Patrick Henry and Allendale: More Alike than Different?
Today is my last day teaching at Patrick Henry Academy (besides submitting my final grades). I will be giving final exams in both my biology and chemistry classes. I thought a good final exam for biology would be, “Giving an example from each chapter we covered this semester, explain life.” But I didn’t go that route.
I started teaching here at the beginning of January, filling in for a teacher on medical leave. My first “real” teaching job, I’ve been thankful for this opportunity, not just as a job, but also to meet new people and to learn about being a teacher.
And what did I learn? That being a teacher is hard. I knew that it would be challenging, and that it would involve lots of outside the classroom hours, but I underestimated just how much. I definitely have a much bigger appreciation for teachers now than I ever have before.
And do you know what else surprised me about teaching at Patrick Henry? That students at PHA and Allendale-Fairfax High School (AFHS) share more similarities than differences.
More Alike than Different?
At first glance, the student body population at PHA (probably ~98% white) and AFHS (probably ~10% white) are like day and night (ummmm… maybe not the most politically correct analogy). AF students go to school for free, and more than 90% of them qualify for free or reduced lunch. The tuition at PHA is a few thousand dollars per year per student (a bargain compared to many private schools in bigger towns). Without knowing all the demographics, I would bet that most AF students do not live in two-parent homes, while most PHA students do.
But when you dig deeper, into their brains and hearts, and you will see that these teenagers are not so different, just like I learned that my kids are Not That Different than kids in Allendale. Very smart and talented kids are educated at Patrick Henry; very smart and talented kids receive an education at Allendale schools. And whether students attend PHA or AFHS, some work hard, while some refuse to do the required work.
The truth is that education (as a whole) is mostly what you make of it. As someone whose own children are homeschooled, and who taught at private school, while also working for the public schools, there is no perfect one-size-fits-all choice for the education of all children. (You can read more on this topic here.)
(Of course, the funny part is when people pay thousands of dollars for their child to go to school, and he or she sleeps in class and barely passes, if at all.)
I cannot speak from the perspective of a teacher in Allendale County, but one thing that was really nice about teaching at PHA was the overall good behavior and attitudes (not every kid, of course). Even the students that did not do their work in class were respectful and compliant.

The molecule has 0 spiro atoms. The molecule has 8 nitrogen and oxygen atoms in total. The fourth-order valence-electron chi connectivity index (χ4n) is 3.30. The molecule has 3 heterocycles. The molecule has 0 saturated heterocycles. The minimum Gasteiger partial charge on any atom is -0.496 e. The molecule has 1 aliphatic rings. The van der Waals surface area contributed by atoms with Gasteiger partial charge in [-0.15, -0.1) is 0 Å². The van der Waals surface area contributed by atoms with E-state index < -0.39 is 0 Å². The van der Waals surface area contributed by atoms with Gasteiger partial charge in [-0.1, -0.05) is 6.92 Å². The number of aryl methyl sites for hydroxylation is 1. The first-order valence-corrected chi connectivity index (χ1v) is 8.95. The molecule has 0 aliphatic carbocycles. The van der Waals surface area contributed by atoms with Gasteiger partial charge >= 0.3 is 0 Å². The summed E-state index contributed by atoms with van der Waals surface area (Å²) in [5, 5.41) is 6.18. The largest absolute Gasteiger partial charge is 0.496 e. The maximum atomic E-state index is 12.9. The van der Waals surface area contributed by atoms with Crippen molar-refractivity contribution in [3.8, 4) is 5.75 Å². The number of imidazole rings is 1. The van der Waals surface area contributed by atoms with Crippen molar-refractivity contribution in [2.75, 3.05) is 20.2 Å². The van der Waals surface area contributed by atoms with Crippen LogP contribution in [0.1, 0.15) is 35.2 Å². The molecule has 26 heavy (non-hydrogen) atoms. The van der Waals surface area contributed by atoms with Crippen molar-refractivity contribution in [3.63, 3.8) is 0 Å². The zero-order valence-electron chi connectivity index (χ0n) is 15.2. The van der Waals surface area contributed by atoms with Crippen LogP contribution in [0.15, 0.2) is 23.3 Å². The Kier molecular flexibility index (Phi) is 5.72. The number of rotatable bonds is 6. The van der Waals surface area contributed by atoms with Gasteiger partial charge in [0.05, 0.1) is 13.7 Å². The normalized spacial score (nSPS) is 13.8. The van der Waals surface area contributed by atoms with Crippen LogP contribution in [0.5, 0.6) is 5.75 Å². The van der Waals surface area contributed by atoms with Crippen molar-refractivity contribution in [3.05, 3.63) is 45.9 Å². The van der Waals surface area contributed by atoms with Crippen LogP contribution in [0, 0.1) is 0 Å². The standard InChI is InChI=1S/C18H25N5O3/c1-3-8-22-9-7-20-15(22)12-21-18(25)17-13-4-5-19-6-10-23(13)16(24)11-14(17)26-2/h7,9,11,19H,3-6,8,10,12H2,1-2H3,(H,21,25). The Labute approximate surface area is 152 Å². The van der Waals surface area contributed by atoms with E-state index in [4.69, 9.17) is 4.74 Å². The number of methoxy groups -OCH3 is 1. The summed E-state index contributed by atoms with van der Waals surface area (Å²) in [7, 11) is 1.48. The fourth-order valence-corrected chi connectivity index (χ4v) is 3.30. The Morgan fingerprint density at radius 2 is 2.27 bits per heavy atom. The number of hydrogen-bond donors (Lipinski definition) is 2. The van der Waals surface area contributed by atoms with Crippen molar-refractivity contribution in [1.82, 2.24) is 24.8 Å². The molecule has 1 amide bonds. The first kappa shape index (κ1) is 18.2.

A Final Comparison
As I said, each educational system has its pros and cons. I do not intend to lay those all out here, but I did learn about the difference that the size of a school can make.
AFHS is not a large school (it is a single-A school, even considering that it is the only school in the entire county). However, it is much larger than PHA. I believe that Allendale-Fairfax Middle School (6th – 8th grades) has more students than all of PHA (preschool – 12th grade).
Being small, and with less bureaucracy, PHA can be more nimble in its decision-making. Even for a change that will affect every student, it doesn’t take too many steps to have that put into effect. With any larger school (especially in public schools, which are further restricted by what the State Department allows and requires), major changes can be much slower to implement.
However, one major drawback with a smaller school is that all the students in a grade are put together in a single class. While PHA does offer some AP classes and upperclassmen do have some flexibility in their schedules, the options are limited. There are no college prep vs tech prep tracks. All 17 of my chemistry students are learning the same material at the same pace. For one-third of my students, I could go much faster and they would be fine, but another handful of students would benefit if I would slow down, or eliminate some of the information.
And the Future . . .
While I have enjoyed my experience with the faculty and students at Patrick Henry, I told the leadership a couple of months ago that I did not want to return to teach there next fall. Our hearts are in Allendale, for the students and families in Allendale.
I am excited about continuing to grow and learn in my roles in the Allendale County Schools, hopefully with the same role as Parent & Community Liaison, as I see a huge potential for opportunity there. And I am also excited about being an assistant football coach at AFHS (spring game is tonight!).
Do you have any first-hand experience with multiple educational systems? What did you learn?
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